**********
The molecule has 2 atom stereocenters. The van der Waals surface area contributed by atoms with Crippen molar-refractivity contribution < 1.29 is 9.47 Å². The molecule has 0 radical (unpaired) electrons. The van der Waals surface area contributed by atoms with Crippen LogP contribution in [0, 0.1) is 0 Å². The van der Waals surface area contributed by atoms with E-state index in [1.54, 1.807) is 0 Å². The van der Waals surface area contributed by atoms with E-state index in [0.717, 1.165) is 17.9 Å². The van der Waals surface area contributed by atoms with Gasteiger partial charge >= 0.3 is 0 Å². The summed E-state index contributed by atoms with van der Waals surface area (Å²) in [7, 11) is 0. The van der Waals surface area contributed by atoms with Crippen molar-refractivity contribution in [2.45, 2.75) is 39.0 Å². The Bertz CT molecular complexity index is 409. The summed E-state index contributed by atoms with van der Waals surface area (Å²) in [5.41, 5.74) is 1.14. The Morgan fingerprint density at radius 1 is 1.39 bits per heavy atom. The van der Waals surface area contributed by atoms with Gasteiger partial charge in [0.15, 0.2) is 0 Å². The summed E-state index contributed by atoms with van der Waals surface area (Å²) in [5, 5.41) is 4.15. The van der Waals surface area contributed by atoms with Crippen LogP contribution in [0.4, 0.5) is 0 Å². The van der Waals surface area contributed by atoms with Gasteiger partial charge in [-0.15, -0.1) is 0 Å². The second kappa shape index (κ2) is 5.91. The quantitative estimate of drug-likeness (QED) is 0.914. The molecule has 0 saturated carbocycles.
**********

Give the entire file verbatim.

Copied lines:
The molecule has 2 atom stereocenters. The van der Waals surface area contributed by atoms with Crippen molar-refractivity contribution < 1.29 is 9.47 Å². The molecule has 0 radical (unpaired) electrons. The van der Waals surface area contributed by atoms with Crippen LogP contribution in [0, 0.1) is 0 Å². The van der Waals surface area contributed by atoms with E-state index in [1.54, 1.807) is 0 Å². The van der Waals surface area contributed by atoms with E-state index in [0.717, 1.165) is 17.9 Å². The van der Waals surface area contributed by atoms with Gasteiger partial charge >= 0.3 is 0 Å². The summed E-state index contributed by atoms with van der Waals surface area (Å²) in [7, 11) is 0. The van der Waals surface area contributed by atoms with Crippen molar-refractivity contribution in [2.45, 2.75) is 39.0 Å². The Bertz CT molecular complexity index is 409. The summed E-state index contributed by atoms with van der Waals surface area (Å²) in [5.41, 5.74) is 1.14. The Morgan fingerprint density at radius 1 is 1.39 bits per heavy atom. The van der Waals surface area contributed by atoms with Gasteiger partial charge in [0.15, 0.2) is 0 Å². The summed E-state index contributed by atoms with van der Waals surface area (Å²) in [5, 5.41) is 4.15. The van der Waals surface area contributed by atoms with Crippen LogP contribution in [0.4, 0.5) is 0 Å². The van der Waals surface area contributed by atoms with Gasteiger partial charge in [-0.15, -0.1) is 0 Å². The second kappa shape index (κ2) is 5.91. The quantitative estimate of drug-likeness (QED) is 0.914. The molecule has 0 saturated carbocycles.